Make Your Kids Happy Millionaires (Part 1)

Bo_Sanchez

16 Steps To Train Your Children
To Become Truly Rich

Do not handicap your children by making their lives easy. 
— Lazarus Long

Train up a child in the way he should go,
and when he is old he will not depart from it.
— Proverbs 22:6

One day, my friend gave her clothes to her house helper. The next day, her husband came home from work. He sees his wife in the kitchen and rushes to her and embraces her. And both of them scream.

Because the woman wasn’t his wife but his helper wearing the clothes of his wife.

Friend, there’s a difference between the person and the clothes. There are some parents who confuse money and wealth.

What they do is they give money to their kids—thinking it will make them wealthy. No. The clothes don’t make the person. Wealth is much more than money.

Give your children your wealth, not your money. What do I mean? The Bible says, An inheritance quickly gained at the beginning will not be blessed at the end. –Proverbs 20:21

If you’ll let your kids inherit your money—without them inheriting your real wealth— will be a disaster. The money will
disappear. And your kids will disappear too. You destroy their lives.

Obviously, when I say wealth, I mean love, relationships, wisdom, faith, humility, responsibility — all the best stuff life has to offer.

Today, I’d like to talk about how you can train our children to be truly rich. Here are the 16 Steps to train your kids become Happy Millionaires:

Step 1:
Spend Time With Them

Bill was an Executive. One day, his son’s teacher called him up if he could go to his son’s school. He said, “Oh, I don’t do those things. I’m too busy. My wife attends all the Parent-Teacher’s Meetings, etc.”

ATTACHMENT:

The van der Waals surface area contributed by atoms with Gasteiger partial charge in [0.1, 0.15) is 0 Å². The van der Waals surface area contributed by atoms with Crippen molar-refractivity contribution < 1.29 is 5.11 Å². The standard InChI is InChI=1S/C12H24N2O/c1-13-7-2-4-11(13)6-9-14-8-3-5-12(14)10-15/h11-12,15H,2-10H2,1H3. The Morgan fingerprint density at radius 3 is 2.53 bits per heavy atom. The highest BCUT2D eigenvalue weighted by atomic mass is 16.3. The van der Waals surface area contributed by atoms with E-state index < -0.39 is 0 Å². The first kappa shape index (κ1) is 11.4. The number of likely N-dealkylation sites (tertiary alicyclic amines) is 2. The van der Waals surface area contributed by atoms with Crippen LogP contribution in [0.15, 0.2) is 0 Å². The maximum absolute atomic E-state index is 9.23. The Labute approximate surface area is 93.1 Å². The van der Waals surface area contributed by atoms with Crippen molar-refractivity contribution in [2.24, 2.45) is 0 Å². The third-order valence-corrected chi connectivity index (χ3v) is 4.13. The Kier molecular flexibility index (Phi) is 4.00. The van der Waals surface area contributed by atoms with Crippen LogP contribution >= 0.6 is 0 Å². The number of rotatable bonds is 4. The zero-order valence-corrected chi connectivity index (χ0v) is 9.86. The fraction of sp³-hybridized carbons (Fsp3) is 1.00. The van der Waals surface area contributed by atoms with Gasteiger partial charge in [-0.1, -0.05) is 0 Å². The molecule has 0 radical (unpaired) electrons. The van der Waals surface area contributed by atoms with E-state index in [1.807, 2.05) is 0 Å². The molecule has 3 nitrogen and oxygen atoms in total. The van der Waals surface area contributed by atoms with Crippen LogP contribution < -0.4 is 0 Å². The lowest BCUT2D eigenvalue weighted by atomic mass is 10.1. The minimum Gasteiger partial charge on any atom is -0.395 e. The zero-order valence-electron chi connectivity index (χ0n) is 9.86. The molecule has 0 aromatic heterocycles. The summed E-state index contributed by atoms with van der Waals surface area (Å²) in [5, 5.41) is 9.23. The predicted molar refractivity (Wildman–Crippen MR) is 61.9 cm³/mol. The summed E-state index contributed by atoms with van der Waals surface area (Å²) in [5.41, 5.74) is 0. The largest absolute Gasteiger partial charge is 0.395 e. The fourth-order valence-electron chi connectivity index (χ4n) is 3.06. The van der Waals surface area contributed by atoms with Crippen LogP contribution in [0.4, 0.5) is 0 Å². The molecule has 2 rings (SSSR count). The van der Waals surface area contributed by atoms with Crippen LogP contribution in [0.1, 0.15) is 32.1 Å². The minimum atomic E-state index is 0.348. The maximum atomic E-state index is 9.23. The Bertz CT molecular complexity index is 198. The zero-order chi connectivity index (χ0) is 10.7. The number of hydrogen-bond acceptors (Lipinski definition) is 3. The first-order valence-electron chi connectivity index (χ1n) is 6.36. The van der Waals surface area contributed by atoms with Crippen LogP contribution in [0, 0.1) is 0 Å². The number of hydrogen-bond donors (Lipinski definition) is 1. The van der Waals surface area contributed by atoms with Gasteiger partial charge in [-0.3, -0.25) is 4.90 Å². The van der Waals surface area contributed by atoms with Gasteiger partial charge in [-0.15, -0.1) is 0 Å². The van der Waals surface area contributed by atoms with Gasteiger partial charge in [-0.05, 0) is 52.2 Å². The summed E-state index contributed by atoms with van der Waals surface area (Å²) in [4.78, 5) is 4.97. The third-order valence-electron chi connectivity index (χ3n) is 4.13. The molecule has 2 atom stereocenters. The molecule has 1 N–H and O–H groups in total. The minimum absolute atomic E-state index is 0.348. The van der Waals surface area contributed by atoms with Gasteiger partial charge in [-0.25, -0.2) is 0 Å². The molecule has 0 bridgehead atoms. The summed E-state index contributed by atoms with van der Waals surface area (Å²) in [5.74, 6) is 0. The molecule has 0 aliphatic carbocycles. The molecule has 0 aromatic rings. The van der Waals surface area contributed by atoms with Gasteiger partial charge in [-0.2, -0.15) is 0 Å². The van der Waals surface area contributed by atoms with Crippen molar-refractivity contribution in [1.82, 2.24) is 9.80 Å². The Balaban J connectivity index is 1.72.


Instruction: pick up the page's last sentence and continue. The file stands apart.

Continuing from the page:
But the teacher insisted and said, “No, I don’t want to talk to your wife. I want to talk to you.”

Bill had no choice. When he met the teacher in school, the teacher said, “I have something to show you. This is your son’s family drawing. Look at it.”

Bill looked at what his son drew. He asked, “I don’t get it. I’m not there. Everyone is there except me. Where am I?” The teacher said, “That was my exact question to your son. I asked him, ‘Where is your father?’ And he said, ‘Oh, it’s okay. He’s always not at home. He doesn’t have to be in the family picture.’”

That day, Bill felt like someone punched him in the jaw. He changed his schedule and decided to spend more time with his kids.

For children, love is spelled t-i- m-e. If you spend time with them, you’re able to do two things:

First, they’ll feel important. Their self-value goes up. They feel worthy of love. They will treat themselves better. They’ll honor their needs.

Second, by osmosis, they’ll catch your values. Your attitude. Your faith. Your love for God. Your love for others.
Eat breakfast together. Eat dinner together. Play together. The most important gift you can give them—aside from your faith in God—is self-esteem. If you love them, they will learn to love themselves.

Step 2:
Believe in your kids and affirm them often

A young girl Cindy baked a cake. It was the first cake she ever baked. It really didn’t look nice. It was off balance and lumpy. And my gosh, there was such a mess in the kitchen. Pots and pans everywhere. Spilt milk on the floor. Eggshells on the counter.

But she was so proud of her cake and she was waiting for her parents to arrive home. And when they finally arrived, she jumped in front of them and said, “Come into the kitchen!”

When they entered, she flipped open the lights and said, “Tada!” pointing to the crooked cake on the table. But the mother didn’t even look at the table. She could only see the mess.

And she said, “What in the world happened here? Did a tornado hit the kitchen? Cindy, you’re twelve years old. Haven’t I told you to always clean up? When I wake up tomorrow morning, this kitchen be better clean or else!” and she stormed out of the kitchen and into the bedroom.

Friend, don’t make that mistake. Here’s a rule: Focus on the cake, not at the mess that created the cake.

Your children will create a lot of mess. Focus on their little successes and make a big fuss about those successes! Build their confidence by allowing them to experience small successes.

Cindy will sleep that night as a failure, not as a success. Parents, your job is to let your children sleep more often as a success, not as a failure.

 

Step 3:
Teach them to pray and be grateful
for God’s blessings